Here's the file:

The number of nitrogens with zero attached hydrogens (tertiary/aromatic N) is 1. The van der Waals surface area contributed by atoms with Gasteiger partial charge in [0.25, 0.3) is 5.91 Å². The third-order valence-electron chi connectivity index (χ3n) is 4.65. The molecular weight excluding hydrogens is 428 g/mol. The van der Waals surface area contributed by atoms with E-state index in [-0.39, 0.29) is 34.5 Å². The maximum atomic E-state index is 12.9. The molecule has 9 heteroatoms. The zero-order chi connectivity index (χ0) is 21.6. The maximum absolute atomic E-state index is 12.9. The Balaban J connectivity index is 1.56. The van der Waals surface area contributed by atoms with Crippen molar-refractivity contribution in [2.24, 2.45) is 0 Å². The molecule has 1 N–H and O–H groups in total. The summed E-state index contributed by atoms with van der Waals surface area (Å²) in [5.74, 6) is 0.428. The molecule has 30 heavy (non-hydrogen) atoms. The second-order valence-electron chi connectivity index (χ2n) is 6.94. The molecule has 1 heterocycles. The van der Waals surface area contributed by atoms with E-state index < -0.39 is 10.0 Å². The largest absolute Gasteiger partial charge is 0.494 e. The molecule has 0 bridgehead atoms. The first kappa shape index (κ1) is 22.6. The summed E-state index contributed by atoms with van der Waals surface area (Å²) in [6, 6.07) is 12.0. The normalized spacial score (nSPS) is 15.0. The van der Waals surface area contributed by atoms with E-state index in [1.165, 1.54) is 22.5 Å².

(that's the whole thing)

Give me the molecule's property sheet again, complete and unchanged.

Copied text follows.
The number of nitrogens with zero attached hydrogens (tertiary/aromatic N) is 1. The van der Waals surface area contributed by atoms with Gasteiger partial charge in [0.25, 0.3) is 5.91 Å². The third-order valence-electron chi connectivity index (χ3n) is 4.65. The molecular weight excluding hydrogens is 428 g/mol. The van der Waals surface area contributed by atoms with E-state index in [-0.39, 0.29) is 34.5 Å². The maximum atomic E-state index is 12.9. The molecule has 9 heteroatoms. The zero-order chi connectivity index (χ0) is 21.6. The maximum absolute atomic E-state index is 12.9. The Balaban J connectivity index is 1.56. The van der Waals surface area contributed by atoms with Crippen molar-refractivity contribution in [2.24, 2.45) is 0 Å². The molecule has 1 N–H and O–H groups in total. The summed E-state index contributed by atoms with van der Waals surface area (Å²) in [5.74, 6) is 0.428. The molecule has 30 heavy (non-hydrogen) atoms. The second-order valence-electron chi connectivity index (χ2n) is 6.94. The molecule has 1 heterocycles. The van der Waals surface area contributed by atoms with E-state index < -0.39 is 10.0 Å². The largest absolute Gasteiger partial charge is 0.494 e. The molecule has 0 bridgehead atoms. The first kappa shape index (κ1) is 22.6. The summed E-state index contributed by atoms with van der Waals surface area (Å²) in [6, 6.07) is 12.0. The normalized spacial score (nSPS) is 15.0. The van der Waals surface area contributed by atoms with E-state index in [1.165, 1.54) is 22.5 Å².